NeuroEvolutionary Feature Selection Using NEAT


The larger the size of the data, structured or unstructured, the harder to understand and make use of it. One of the fundamentals to machine learning is feature selection. Feature selection, by reducing the number of irrelevant/redundant features, dramatically reduces the run time of a learning algorithm and leads to a more general concept. In this paper, realization of feature selection through a neural network based algorithm, with the aid of a topology optimizer genetic algorithm, is investigated. We have utilized NeuroEvolution of Augmenting Topologies (NEAT) to select a subset of features with the most relevant connection to the target concept. Discovery and improvement of solutions are two main goals of machine learning, however, the accuracy of these varies depends on dimensions of problem space. Although feature selection methods can help to improve this accuracy, complexity of problem can also affect their performance. Artificialneural networks are proven effective in feature elimination, but as a consequence of fixed topology of most neural networks, it loses accuracy when the number of local minimas is considerable in the problem. To minimize this drawback, topology of neural network should be flexible and it should be able to avoid local minimas especially when a feature is removed. In this work, the power of feature selection through NEAT method is demonstrated. When compared to the evolution of networks with fixed structure, NEAT discovers significantly more sophisticated strategies. The results show NEAT can provide better accuracy compared to conventional Multi-Layer Perceptron and leads to improved feature selection.

Share and Cite:

Sohangir, S. , Rahimi, S. and Gupta, B. (2014) NeuroEvolutionary Feature Selection Using NEAT. Journal of Software Engineering and Applications, 7, 562-570. doi: 10.4236/jsea.2014.77052.

Conflicts of Interest

The authors declare no conflicts of interest.


[1] Lam, H.K., Ling, S.H., Tam, P.K.S. and Leung, F.H.F. (2003) Tuning of the Structure and Parameters of a Neural Network Using an Improved Genetic Algorithm. IEEE Transactions on Neural Networks, 14, 79-88.
[2] Stanley, K.O. and Miikkulainen, R. (2002) The Dominance Tournament Method of Monitoring Progress in Coevolution. Proceedings of the Bird of a Feather Workshops, Genetic and Evolutionary Computation Conference, AAAI, New York, 242-248.
[3] Cliff, D. (1993) Explorations in Evolutionary Robotics. Adaptive Behavior, 2, 73-110.
[4] Harvey, I. (1993) The Artificial Evolution of Adaptive Behavior. Ph.D. Thesis, University of Sussex, Brighton.
[5] Force, A., Yan, Y.L., Joly, L., Amemiya, C., Fritz, A., Ho, R.K., Langeland, J., Prince, V., Wang, Y.L., Westerfield, M., Ekker, M., Postlethwait, J.H. and Amores, A. (1998) Zebrafish HOX Clusters and Vertebrate Genome Evolution. Science, 282, 1711-1714.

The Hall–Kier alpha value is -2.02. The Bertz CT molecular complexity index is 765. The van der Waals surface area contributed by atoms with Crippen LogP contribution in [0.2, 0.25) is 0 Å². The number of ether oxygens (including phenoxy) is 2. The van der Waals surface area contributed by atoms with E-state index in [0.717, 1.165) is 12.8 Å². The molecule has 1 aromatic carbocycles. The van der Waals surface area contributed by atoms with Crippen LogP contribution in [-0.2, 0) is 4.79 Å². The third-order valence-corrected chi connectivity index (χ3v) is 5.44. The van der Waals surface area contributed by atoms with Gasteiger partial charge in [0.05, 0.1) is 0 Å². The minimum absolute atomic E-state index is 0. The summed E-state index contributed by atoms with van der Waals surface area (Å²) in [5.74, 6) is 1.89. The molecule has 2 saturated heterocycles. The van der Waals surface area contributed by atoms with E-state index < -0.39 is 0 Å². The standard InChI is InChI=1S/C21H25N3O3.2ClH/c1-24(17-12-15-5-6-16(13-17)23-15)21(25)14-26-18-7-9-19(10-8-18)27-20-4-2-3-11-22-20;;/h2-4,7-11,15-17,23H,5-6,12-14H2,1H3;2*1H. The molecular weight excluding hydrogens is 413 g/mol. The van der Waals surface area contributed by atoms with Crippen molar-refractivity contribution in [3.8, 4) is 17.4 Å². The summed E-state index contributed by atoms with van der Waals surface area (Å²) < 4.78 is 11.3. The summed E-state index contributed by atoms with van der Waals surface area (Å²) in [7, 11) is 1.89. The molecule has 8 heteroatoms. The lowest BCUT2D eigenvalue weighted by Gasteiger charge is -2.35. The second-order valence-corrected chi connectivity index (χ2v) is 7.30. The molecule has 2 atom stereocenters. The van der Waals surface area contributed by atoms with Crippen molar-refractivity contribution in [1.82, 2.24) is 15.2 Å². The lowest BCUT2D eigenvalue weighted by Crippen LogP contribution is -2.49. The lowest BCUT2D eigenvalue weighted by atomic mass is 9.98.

[6] Lynch, M., Bryan Pickett, F., Amores, A., Yan, Y., Postlethwait, J. and Force, A. (1999) Preservation of Duplicate Genes by Complementary, Degenerative Mutations. Genetics Society of America, 151, 1531-1545.
[7] Koza, J.R. (1995) Gene Duplication to Enable Genetic Programming to Concurrently Evolve both the Architecture and Work-Performing Steps of a Computer Program. Proceedings of the 14th International Joint Conference on Artificial Intelligence, Montréal, 1995, 734-740.
[8] Radding, C.M. (1982) Homologous Pairing and Strand Exchange in Genetic Recombination. Annual Review of Genetics, 16, 405-437.
[9] Sigal, N. and Alberts, B. (1972) Genetic Recombination: The Nature of a Crossed Strand-Exchange between Two Homologous DNA Molecules. Journal of Molecular Biology, 71, 789-793.
[10] Goldberg, D.E. (1987) Genetic Algorithms with Sharing for Multimodal Function Optimization. Proceedings of the 2nd International Conference on Genetic Algorithms, Pittsburg, 1987, 41-49.
[11] Mahfoud, S.W. (1995) Niching Methods for Genetic Algorithms. Ph.D. thesis, University of Illinois at Urbana-Champaign, Urbana.
[12] Stanley, K.O. and Miikkulainen, R. (2002) Evolving Neural Networks through Augmenting Topologies. The MIT Press Journals, 10, 99-127.
[13] Battiti, R. (1994) Using Mutual Information for Selection Features in Supervised Neural Net Learning. IEEE Transactions on Neural Networks, 5, 537-550.
[14] Bauer Jr., K.W. and Belue, L.M. (1995) Determining Input Features for Multilayer Perceptron. Neurocomputing, 7, 111-121.
[15] Villa, A.E.P., Livingstone, D.J. and Tetko, L.V. (1996) Neural Network Studies. 2. Variable Selection. Journal of Chemical Information and Computer Sciences, 36, 794-803.
[16] Moody, J., Rehfuss, S. and Utans, J. (1995) Input Variable Selection for Neural Networks; Application to Predicting the US Business Cycle. Proceedings of IEEE/IAFE 1995 Computational Intelligence for Financial Engineering, New York City, 1995, 118-122.
[17] Redondo, M.F. and Espinosa, C.H. (1999) A Comparison among Feature Selection Methods Based on Trained Networks. Proceedings of the IEEE Signal Processing Society Workshop, Madison, 1999, 205-214.
[18] Bache, K. and Lichman, M. (2013) Machine Learning Repository. University of California, Irvine.
[19] Alelyani, S., Liu, H. and Tang, J. (1997) Feature Selection for Classification. Intelligent Data Analysis, 1, 131-156.
[20] Jain, A. and Zongker, D. (1997) Feature Selection: Evaluation, Application, and Small Sample Performance. IEEE Transactions on Machine Intelligence, 19, 153-158.

Copyright © 2022 by authors and Scientific Research Publishing Inc.

Creative Commons License

This work and the related PDF file are licensed under a Creative Commons Attribution 4.0 International License.